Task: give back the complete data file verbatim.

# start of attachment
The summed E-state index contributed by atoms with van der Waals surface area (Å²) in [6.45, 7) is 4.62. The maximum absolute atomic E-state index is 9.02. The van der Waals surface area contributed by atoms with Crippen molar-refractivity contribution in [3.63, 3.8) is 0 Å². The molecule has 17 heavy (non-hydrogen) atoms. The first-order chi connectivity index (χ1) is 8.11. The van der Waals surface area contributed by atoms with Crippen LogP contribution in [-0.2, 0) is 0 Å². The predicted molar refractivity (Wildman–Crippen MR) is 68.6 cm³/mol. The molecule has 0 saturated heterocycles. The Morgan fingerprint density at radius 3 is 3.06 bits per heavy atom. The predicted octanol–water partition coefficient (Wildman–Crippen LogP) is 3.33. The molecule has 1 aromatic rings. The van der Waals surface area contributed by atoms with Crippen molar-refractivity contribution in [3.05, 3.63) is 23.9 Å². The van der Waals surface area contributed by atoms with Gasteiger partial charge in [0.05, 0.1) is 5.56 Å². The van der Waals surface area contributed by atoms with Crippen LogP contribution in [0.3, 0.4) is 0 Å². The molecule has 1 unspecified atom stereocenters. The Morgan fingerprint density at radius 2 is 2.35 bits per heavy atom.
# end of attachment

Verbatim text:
The summed E-state index contributed by atoms with van der Waals surface area (Å²) in [6.45, 7) is 4.62. The maximum absolute atomic E-state index is 9.02. The van der Waals surface area contributed by atoms with Crippen molar-refractivity contribution in [3.63, 3.8) is 0 Å². The molecule has 17 heavy (non-hydrogen) atoms. The first-order chi connectivity index (χ1) is 8.11. The van der Waals surface area contributed by atoms with Crippen LogP contribution in [-0.2, 0) is 0 Å². The predicted molar refractivity (Wildman–Crippen MR) is 68.6 cm³/mol. The molecule has 0 saturated heterocycles. The Morgan fingerprint density at radius 3 is 3.06 bits per heavy atom. The predicted octanol–water partition coefficient (Wildman–Crippen LogP) is 3.33. The molecule has 1 aromatic rings. The van der Waals surface area contributed by atoms with Crippen molar-refractivity contribution in [3.05, 3.63) is 23.9 Å². The van der Waals surface area contributed by atoms with Gasteiger partial charge in [0.05, 0.1) is 5.56 Å². The van der Waals surface area contributed by atoms with Crippen LogP contribution in [0.3, 0.4) is 0 Å². The molecule has 1 unspecified atom stereocenters. The Morgan fingerprint density at radius 2 is 2.35 bits per heavy atom.